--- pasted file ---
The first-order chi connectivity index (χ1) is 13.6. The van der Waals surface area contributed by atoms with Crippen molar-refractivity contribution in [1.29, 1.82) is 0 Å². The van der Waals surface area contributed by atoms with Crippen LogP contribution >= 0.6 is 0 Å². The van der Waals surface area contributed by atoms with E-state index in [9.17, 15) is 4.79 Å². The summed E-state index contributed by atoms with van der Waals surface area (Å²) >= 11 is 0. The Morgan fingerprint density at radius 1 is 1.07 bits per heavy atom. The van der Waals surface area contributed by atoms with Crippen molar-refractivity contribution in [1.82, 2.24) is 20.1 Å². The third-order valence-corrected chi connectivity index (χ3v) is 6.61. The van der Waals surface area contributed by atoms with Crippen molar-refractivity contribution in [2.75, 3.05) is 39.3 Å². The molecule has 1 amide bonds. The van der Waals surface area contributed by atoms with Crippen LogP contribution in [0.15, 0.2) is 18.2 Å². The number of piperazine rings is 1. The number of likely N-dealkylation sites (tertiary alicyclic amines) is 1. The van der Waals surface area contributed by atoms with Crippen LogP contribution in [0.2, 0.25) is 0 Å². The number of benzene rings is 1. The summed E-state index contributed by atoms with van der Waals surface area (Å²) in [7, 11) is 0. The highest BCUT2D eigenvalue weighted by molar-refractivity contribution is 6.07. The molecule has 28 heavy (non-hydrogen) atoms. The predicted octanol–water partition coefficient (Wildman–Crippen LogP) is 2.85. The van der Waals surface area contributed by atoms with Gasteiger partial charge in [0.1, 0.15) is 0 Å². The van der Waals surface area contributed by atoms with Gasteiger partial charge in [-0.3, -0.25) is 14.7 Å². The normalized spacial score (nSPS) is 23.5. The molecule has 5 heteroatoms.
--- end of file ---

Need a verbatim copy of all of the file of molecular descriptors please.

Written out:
The first-order chi connectivity index (χ1) is 13.6. The van der Waals surface area contributed by atoms with Crippen molar-refractivity contribution in [1.29, 1.82) is 0 Å². The van der Waals surface area contributed by atoms with Crippen LogP contribution >= 0.6 is 0 Å². The van der Waals surface area contributed by atoms with E-state index in [9.17, 15) is 4.79 Å². The summed E-state index contributed by atoms with van der Waals surface area (Å²) >= 11 is 0. The Morgan fingerprint density at radius 1 is 1.07 bits per heavy atom. The van der Waals surface area contributed by atoms with Crippen molar-refractivity contribution in [1.82, 2.24) is 20.1 Å². The third-order valence-corrected chi connectivity index (χ3v) is 6.61. The van der Waals surface area contributed by atoms with Crippen molar-refractivity contribution in [2.75, 3.05) is 39.3 Å². The molecule has 1 amide bonds. The van der Waals surface area contributed by atoms with Crippen LogP contribution in [0.15, 0.2) is 18.2 Å². The number of piperazine rings is 1. The number of likely N-dealkylation sites (tertiary alicyclic amines) is 1. The van der Waals surface area contributed by atoms with Crippen LogP contribution in [0.2, 0.25) is 0 Å². The number of benzene rings is 1. The summed E-state index contributed by atoms with van der Waals surface area (Å²) in [7, 11) is 0. The highest BCUT2D eigenvalue weighted by molar-refractivity contribution is 6.07. The molecule has 28 heavy (non-hydrogen) atoms. The predicted octanol–water partition coefficient (Wildman–Crippen LogP) is 2.85. The van der Waals surface area contributed by atoms with Gasteiger partial charge in [0.1, 0.15) is 0 Å². The van der Waals surface area contributed by atoms with Gasteiger partial charge in [-0.3, -0.25) is 14.7 Å². The normalized spacial score (nSPS) is 23.5. The molecule has 5 heteroatoms.